In about a week's time, the "Prophetess" is ready to sail, and Captain Molyneux is all about town securing provisions for the ship. He requests a moment alone with Dr. Goose, which worries Ewing due to the Captain's poor reputation, but it seems that the Captain suffers a medical complaint and would like Dr. Goose to travel with him at least as far as Hawaii. Henry says that he will consider it and Ewing hopes that he decides to join the passengers on the "Prophetess." While Henry is away treating an injured local woman, Ewing goes exploring and stumbles into a hidden cave. Fortunately, the cave is carpeted with a dense moss and he escapes with minor bruises. More difficult is finding his way out of the steep cave, but after a few false starts, including one where he finds what seem to be human remains, he emerges. Later, as Henry is tending to Ewing's bruises, Ewing confides his "Ailment," an undisclosed malady which causes him much anxiety.
The next day, the Prophetess sails, with Dr. Henry Goose among the passengers, much to Ewing's delight and relief. It seems that Henry has agreed to attempt to diagnose and treat Ewing's "Ailment" while they are at sea. Shortly after the Prophetess sets sail, Ewing is approached by a small group of sailors, including Torgny the Swede. It seems that the group means to jump ship in San Francisco and search for gold. They appeal to Ewing to draw a map of the gold fields for a share of the take. Ewing knows nothing about where the gold is located since he's been at sea for months, but agrees to draw the rumored "hot spots." As he is completing the map, the Captain walks in and seizes the map. Although Ewing gives a lame explanation, it is plain that the Captain is not pleased.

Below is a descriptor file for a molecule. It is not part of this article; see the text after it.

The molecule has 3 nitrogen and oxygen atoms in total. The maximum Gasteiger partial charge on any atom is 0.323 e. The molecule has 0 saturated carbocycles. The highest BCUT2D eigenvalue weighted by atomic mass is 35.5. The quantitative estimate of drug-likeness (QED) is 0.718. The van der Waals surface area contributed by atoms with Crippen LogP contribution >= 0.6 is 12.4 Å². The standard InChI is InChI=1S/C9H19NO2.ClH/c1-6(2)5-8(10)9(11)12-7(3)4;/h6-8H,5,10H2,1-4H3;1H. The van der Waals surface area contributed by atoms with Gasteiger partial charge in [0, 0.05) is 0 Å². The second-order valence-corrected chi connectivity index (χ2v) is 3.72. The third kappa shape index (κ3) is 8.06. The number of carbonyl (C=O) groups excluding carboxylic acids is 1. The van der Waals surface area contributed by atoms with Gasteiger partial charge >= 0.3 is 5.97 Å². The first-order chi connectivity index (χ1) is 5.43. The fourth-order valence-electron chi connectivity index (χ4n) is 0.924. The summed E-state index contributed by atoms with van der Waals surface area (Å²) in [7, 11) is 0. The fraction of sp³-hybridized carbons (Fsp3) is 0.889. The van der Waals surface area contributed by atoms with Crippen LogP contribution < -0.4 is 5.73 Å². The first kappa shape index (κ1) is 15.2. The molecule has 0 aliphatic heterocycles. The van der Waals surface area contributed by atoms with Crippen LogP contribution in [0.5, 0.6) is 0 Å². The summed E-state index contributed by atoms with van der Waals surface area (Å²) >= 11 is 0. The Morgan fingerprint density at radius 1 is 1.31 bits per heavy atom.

That night, Ewing is awakened by a presence in his cabin (which he calls his "coffin"). Autua, the native Ewing witnessed being flogged back on the Chathams has stowed away in his cabin with the assistance of Mr. D'Arnoq of the church congregation. Autua introduces himself and says that he's an able seaman and happy to work for his passage. Ewing tells him the decision is the Captain's and worries that the Captain, who is none too fond of Ewing, might consider him complicit in the hiding of the stowaway. He suggests they go immediately to the Captain. The Captain is ready to throw Autua off the ship, when Ewing suggests they give him a try. The Captain, seeing the advantage of a sailor he doesn't have to pay, agrees. They give him a terrible assignment atop the mast, one designed for several men and all but guaranteed to land Autua in the ocean. However, the Moriori completes the task to everyone's amazement. He is accepted, albeit reluctantly, as part of the crew.